The trip up the mountain took many days. He had to struggle to overcome many hardships.  But he never lost faith.  He knew that he would reach the top and meet the great Master.

 

Finally, after traveling halfway around the world and struggling almost beyond endurance, the man reached the top.  There sat the Guru, crossed-legged, deep in meditation.

 

The exhausted man waited quietly, humbly for over an hour, until the Guru opened his eyes, smiled and said, “Welcome my son.  How may I help you?”

 

The man bowed low and said to the Guru, “Honored Master, I have come from halfway ’round the world, and I have but one question I would ask you.” 

 

The Guru smiled and asked, “What is your question, my son?”

 

The man bowed low again, barely controlling sobs of joy and hope, and said, “Master, please tell me; I must know; what is the true meaning of life?”

 

The Guru looked far out, far and far across the mountains.  He seemed to ponder for a moment, looking to the sky as if for higher confirmation.  Then he nodded his head, braced himself, stood and spread his arms wide.  Beaming, he intoned in a voice that bounced across the mountains, “A wet bird never flies at night.”

 

The seeker fell to his knees. He was dumbfounded. Shocked.  Recovering, rage filling his eyes, he threw his pack from his back, tore his hair out in clumps and threw them to the wind.  He screamed, “I’ve come halfway around the world, spent two hundred thousand dollars, crawled and scraped and bled and climbed up this freaking mountain to find the true meaning of life, and all you tell me is, ‘A wet bird never flies at night’!!!!! Are! You! Freaking! Kidding Me!?!”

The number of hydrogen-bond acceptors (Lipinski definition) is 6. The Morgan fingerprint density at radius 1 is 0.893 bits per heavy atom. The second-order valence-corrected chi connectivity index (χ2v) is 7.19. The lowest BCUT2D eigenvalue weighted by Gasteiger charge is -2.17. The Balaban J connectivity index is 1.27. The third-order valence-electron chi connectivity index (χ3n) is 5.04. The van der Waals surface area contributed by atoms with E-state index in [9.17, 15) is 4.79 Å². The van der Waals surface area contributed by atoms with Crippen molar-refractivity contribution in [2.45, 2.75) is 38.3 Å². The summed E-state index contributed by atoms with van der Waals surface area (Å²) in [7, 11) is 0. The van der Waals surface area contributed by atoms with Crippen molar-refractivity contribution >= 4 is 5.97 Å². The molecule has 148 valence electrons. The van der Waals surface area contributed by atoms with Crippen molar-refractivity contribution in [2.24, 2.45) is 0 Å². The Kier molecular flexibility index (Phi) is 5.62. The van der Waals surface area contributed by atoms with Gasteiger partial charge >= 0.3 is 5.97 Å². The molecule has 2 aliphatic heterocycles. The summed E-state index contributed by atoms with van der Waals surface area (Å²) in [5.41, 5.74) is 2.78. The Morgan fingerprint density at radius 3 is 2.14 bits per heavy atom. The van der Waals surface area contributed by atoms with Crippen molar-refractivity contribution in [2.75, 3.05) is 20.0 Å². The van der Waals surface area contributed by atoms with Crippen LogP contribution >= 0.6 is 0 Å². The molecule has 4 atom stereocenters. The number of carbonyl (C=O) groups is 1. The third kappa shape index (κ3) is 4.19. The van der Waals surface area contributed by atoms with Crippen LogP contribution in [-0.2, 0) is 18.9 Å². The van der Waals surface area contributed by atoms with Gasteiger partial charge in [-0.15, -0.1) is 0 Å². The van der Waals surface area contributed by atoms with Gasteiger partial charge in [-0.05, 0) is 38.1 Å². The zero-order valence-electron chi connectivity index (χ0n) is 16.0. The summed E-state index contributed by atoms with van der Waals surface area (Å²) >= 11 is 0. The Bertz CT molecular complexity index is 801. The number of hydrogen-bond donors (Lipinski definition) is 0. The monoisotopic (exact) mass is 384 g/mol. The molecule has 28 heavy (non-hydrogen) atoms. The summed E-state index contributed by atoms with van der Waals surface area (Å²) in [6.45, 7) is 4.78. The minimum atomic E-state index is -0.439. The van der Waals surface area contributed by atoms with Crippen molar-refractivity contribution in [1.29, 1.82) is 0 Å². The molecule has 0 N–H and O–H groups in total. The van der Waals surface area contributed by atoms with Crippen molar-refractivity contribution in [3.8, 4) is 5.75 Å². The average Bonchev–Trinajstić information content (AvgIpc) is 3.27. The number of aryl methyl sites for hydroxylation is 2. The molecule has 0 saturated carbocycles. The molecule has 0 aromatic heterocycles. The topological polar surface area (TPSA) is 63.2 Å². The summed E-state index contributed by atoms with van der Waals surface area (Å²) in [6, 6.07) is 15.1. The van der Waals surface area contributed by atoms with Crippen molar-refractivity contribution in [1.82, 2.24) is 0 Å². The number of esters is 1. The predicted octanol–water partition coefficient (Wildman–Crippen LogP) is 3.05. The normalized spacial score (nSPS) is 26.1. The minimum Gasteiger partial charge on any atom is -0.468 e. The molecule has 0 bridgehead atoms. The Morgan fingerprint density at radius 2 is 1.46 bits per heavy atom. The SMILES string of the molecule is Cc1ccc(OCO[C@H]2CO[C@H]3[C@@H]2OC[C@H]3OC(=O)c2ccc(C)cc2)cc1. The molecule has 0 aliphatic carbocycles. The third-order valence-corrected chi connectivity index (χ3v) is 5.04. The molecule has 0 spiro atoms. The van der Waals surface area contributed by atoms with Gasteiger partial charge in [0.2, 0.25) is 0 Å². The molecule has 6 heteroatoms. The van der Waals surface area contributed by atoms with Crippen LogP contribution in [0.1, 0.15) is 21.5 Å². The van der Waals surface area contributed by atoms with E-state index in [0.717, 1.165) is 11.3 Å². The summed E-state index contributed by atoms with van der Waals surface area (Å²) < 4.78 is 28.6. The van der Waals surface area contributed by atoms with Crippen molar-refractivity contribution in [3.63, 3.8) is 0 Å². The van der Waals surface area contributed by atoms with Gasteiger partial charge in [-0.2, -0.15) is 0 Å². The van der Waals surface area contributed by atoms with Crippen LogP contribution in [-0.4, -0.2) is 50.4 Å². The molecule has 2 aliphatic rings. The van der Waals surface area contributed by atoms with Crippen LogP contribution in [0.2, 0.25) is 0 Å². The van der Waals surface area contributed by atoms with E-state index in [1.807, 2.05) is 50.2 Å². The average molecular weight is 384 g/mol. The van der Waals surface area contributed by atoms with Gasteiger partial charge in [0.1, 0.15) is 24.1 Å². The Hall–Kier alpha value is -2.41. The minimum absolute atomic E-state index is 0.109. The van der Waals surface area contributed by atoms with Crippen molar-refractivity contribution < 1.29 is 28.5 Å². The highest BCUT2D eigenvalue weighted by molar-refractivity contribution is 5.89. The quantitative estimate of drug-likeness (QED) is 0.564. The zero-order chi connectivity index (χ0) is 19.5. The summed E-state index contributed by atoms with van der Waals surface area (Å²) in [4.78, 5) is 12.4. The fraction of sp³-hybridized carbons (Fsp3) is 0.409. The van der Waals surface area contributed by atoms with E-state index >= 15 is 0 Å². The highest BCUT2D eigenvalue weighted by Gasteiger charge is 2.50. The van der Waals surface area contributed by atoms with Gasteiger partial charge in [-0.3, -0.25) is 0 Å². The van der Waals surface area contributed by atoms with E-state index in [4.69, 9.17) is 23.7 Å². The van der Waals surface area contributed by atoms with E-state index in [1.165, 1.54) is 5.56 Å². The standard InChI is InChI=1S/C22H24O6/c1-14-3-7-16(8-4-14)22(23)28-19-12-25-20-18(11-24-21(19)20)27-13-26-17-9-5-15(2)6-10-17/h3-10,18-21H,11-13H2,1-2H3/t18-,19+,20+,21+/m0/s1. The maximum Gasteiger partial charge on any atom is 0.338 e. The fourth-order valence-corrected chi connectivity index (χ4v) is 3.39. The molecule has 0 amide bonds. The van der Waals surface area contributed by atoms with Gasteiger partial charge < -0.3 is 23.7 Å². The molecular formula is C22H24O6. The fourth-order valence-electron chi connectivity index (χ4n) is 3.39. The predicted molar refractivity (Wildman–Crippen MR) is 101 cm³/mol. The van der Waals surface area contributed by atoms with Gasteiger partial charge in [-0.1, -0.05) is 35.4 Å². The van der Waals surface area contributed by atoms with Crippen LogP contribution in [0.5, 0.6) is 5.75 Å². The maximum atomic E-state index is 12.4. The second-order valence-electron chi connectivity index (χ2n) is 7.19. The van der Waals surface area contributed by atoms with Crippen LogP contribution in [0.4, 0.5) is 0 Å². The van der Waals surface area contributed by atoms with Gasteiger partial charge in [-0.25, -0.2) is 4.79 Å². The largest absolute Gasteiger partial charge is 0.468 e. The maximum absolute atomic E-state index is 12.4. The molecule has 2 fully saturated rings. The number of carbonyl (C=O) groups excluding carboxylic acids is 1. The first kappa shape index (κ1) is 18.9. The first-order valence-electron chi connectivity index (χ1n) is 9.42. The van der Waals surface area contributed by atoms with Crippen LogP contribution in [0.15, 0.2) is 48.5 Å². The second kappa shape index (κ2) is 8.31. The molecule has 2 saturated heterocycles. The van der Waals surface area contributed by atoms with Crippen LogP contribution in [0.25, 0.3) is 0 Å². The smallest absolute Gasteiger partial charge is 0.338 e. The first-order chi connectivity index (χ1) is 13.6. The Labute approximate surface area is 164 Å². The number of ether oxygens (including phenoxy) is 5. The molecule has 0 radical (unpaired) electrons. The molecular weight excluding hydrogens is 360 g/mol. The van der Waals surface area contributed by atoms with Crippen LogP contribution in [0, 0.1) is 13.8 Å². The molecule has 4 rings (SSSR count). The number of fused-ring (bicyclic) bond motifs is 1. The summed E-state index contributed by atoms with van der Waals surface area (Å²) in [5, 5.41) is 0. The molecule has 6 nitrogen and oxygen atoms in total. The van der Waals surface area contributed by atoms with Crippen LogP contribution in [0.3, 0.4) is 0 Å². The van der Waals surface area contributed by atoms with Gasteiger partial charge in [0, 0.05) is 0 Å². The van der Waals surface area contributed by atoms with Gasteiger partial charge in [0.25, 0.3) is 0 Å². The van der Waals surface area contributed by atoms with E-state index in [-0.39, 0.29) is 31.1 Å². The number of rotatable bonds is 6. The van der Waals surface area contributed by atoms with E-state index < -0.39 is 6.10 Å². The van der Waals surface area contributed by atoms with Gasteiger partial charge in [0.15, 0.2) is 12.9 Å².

Upon which the Guru, with a look of infinite love and compassion on his wizened old face, sat back down upon his mountain peak, thought for a moment and said, “You mean… a wet bird does fly at night?”

 

Spiritual direction is like that. 

 

Even the greatest spiritual teachers can offer insights that are simultaneously beautiful, simple, obvious to the point of Duh!, and completely unhelpful in the moment unless you are capable of making what would probably seem to you to be a huge leap in consciousness right this very moment godammit! to get you to the place of serenity, hope and freedom the teaching offers.  I’m reminded of a story that the beloved teacher Ram Das tells about his own Guru, Neem Karoli Baba, also known as Maharaji.  Maharaji sat, tears pouring down his face in response to something of which he had just learned, and yet saying, “Don’t you see, Ram Das?  It’s all so perfect.”

 

I understand that.  The beauty and the truth and the wisdom.  Still, I find it in me to say, “Are you freaking kidding me?”

 

So I’ll be the one saying things like, “Patricia, can you explain that?  Okay.  Uh, can you give it to me another way?  Well, can you give an example.  Oh.  Okey dokey.”

 

So there it is.  A wet bird.  And lime flavored sand.  Hope they help.